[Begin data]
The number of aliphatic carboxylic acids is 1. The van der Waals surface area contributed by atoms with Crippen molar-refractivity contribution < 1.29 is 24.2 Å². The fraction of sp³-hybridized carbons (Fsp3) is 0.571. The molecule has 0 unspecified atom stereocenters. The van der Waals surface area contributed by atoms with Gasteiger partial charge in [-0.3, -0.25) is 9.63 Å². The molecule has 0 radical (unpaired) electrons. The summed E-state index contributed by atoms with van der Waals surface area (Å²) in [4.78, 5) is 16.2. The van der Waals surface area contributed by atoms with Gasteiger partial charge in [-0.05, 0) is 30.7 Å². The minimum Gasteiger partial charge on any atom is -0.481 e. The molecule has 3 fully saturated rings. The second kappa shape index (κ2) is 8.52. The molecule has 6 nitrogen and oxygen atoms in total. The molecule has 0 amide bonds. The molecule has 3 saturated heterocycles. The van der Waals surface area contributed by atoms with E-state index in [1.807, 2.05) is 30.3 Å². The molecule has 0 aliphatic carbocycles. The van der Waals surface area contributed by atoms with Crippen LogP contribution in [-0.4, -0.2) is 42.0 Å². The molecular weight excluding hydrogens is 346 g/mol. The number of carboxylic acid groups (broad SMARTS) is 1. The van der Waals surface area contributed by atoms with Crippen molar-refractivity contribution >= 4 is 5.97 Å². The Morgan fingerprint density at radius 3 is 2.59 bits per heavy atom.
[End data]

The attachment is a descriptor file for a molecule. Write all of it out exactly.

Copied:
The number of aliphatic carboxylic acids is 1. The van der Waals surface area contributed by atoms with Crippen molar-refractivity contribution < 1.29 is 24.2 Å². The fraction of sp³-hybridized carbons (Fsp3) is 0.571. The molecule has 0 unspecified atom stereocenters. The van der Waals surface area contributed by atoms with Gasteiger partial charge in [-0.3, -0.25) is 9.63 Å². The molecule has 0 radical (unpaired) electrons. The summed E-state index contributed by atoms with van der Waals surface area (Å²) in [4.78, 5) is 16.2. The van der Waals surface area contributed by atoms with Gasteiger partial charge in [-0.05, 0) is 30.7 Å². The minimum Gasteiger partial charge on any atom is -0.481 e. The molecule has 3 fully saturated rings. The second kappa shape index (κ2) is 8.52. The molecule has 6 nitrogen and oxygen atoms in total. The molecule has 0 amide bonds. The molecule has 3 saturated heterocycles. The van der Waals surface area contributed by atoms with E-state index in [1.807, 2.05) is 30.3 Å². The molecule has 0 aliphatic carbocycles. The van der Waals surface area contributed by atoms with Crippen LogP contribution in [-0.4, -0.2) is 42.0 Å². The molecular weight excluding hydrogens is 346 g/mol. The number of carboxylic acid groups (broad SMARTS) is 1. The van der Waals surface area contributed by atoms with Crippen molar-refractivity contribution >= 4 is 5.97 Å². The Morgan fingerprint density at radius 3 is 2.59 bits per heavy atom.